just desaturating them slightly made a great deal of difference to the
3 Adjusted the skin tones in CYMK with a mask, which I them inversed and
further adjusted the walls, clothing etc. It was a hit and miss affair as I'm
still coming to grips with how the colors interact.
4 In color mode sampled and painted the couples skin with low opacity
brushes bit by bit till I was fairly happy with the result.
5 Masked the couple and ran a Levels adjustment to pop them out from the
background ever so slightly.
And this is it so far
Advice or criticism welcome.
Last edited by Paris; 05-26-2005 at 03:16 AM.
Dave, I agree, it would be fine if an action could be made to cover some of the work, but in this case I don't think it's possible.
I've attached part of two shots that were taken just seconds apart of the same person so you can get an idea of the wonderful diversity the photographer offers.
When I look at a few flowers against a lot of foliage, I don't see any colour cast. However, people wearing beige against yellow bricks and I do perceive colour cast when there actually is none. Interesting phenom.
- copy photo
- Edit > Fill
--- Use: Black, White, or 50% Grey
--- Mode: Saturation
What you will be left with is Photoshop's flavor of Lum in greyscale. If you change this layer to Luminosity, you shouldn't see any difference from the original photo.
To this Luminosity layer, clip or group a Curves Adjustment Layer. Mess with the curve in the Curves dialog. As you mess around with Curves, you should see some dramatic changes. This is a very excellant way of boosting contrast, brightening/darkening, or washing out a photo.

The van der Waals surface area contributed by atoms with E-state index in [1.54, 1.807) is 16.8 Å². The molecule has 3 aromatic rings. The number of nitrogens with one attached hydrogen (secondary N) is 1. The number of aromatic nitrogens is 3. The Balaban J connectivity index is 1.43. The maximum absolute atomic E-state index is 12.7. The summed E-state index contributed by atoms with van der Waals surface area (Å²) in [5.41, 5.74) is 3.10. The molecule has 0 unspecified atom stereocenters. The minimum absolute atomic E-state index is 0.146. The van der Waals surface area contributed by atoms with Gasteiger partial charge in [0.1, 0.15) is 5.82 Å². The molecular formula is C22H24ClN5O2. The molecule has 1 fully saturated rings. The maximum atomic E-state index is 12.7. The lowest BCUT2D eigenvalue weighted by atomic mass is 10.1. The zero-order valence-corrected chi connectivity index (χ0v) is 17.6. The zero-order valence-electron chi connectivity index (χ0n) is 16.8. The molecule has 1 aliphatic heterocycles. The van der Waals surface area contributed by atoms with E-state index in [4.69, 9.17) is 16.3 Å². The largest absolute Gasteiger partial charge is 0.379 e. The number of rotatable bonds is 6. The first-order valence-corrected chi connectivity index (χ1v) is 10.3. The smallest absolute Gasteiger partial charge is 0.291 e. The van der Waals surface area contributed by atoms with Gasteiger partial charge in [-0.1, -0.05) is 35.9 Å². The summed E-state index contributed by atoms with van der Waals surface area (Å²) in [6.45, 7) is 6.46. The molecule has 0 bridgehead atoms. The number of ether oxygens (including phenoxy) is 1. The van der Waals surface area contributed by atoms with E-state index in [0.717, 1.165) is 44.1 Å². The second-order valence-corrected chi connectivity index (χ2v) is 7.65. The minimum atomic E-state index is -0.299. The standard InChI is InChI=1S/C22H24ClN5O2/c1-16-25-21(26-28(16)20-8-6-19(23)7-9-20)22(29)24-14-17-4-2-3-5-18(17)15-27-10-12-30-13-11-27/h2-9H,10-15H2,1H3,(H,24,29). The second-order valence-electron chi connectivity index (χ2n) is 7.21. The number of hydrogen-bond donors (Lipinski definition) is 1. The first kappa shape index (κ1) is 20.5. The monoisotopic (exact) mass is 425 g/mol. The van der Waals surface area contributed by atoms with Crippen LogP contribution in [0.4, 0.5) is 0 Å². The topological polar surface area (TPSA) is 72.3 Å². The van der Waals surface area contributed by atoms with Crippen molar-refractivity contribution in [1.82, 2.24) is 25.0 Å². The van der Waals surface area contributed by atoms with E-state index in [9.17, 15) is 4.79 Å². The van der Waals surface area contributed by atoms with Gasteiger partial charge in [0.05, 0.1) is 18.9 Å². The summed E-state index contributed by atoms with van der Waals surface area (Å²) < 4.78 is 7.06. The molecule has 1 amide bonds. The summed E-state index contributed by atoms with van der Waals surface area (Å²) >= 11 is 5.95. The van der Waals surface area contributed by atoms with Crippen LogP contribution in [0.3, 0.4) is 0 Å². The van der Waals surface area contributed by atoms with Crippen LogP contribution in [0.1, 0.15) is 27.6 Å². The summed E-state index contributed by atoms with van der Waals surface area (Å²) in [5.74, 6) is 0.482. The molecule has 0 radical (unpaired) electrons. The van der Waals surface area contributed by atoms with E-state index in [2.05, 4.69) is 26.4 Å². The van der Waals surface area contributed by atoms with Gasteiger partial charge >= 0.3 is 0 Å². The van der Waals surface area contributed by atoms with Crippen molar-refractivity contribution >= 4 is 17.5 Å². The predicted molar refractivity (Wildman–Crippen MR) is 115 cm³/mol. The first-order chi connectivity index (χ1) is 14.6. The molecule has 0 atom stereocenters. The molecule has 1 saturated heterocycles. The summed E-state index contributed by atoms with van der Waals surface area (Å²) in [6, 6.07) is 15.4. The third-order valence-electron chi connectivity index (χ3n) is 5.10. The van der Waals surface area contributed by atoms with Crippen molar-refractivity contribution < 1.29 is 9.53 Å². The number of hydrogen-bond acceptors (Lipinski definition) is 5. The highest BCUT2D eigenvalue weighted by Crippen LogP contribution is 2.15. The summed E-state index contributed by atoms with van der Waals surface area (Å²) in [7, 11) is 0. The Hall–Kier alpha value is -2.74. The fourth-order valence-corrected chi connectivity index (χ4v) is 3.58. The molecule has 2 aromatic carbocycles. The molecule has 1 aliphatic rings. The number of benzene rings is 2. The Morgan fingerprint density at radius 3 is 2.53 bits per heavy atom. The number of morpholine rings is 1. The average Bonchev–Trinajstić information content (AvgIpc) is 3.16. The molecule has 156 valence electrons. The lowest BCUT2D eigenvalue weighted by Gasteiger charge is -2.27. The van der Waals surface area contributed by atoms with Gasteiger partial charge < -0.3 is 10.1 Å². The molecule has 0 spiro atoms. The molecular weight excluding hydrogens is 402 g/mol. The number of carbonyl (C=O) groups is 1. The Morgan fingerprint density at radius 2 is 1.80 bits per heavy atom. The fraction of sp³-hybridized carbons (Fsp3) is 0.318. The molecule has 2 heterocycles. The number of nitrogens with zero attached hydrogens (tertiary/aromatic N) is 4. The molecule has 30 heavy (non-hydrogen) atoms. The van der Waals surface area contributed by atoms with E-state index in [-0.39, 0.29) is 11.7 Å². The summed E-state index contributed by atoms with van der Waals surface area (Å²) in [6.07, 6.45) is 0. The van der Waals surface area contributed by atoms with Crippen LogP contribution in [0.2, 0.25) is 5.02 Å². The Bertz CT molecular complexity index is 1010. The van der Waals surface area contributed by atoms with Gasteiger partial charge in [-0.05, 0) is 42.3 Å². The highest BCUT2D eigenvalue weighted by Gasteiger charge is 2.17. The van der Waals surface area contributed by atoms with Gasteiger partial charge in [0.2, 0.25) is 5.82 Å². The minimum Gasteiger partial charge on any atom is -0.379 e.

Now, when I was messing around with the first photo you posted, I didn't convert the photo to greyscale luminosity. Instead, I just copied and set blending mode to Lum. This was so I could take advantage of how PS calculates Lum using RGB values.
Lum = Red * 0.30 + G * 0.59 + B * 0.11
In this way, I could use the drop-down in Curves to manually boost contrast of the fleshtones ever so slightly. Then I went back to RGB in Curves and did the over-all brightening.
I usually stick to Lum in greyscale, but sometimes I'll use RGB > Lum 'as is' for a little extra control.
If you can correct a few photos, you might be able to use them with Match Colour to fix the majority of the others. Worth a shot.
Last edited by Stroker; 05-26-2005 at 06:46 AM.
OK, now I see what you were getting at with Luminosity. Thanks for explaining it further.
I have been looking through the images with a similar idea to your suggestion of Match Color. Finding 3 or 4 the suffering the same fate I would adjust one and then copy the adjustments to others. Sometimes it worked sometimes not. At least it gave me a starting point to work from.
Match Color I hadn't even considered - something else to try.
Thanks for the suggestion.
Thanks. That's a neat action and link. I hadn't been there before. Another site to loose sleep on
Last edited by Paris; 06-04-2005 at 05:27 AM.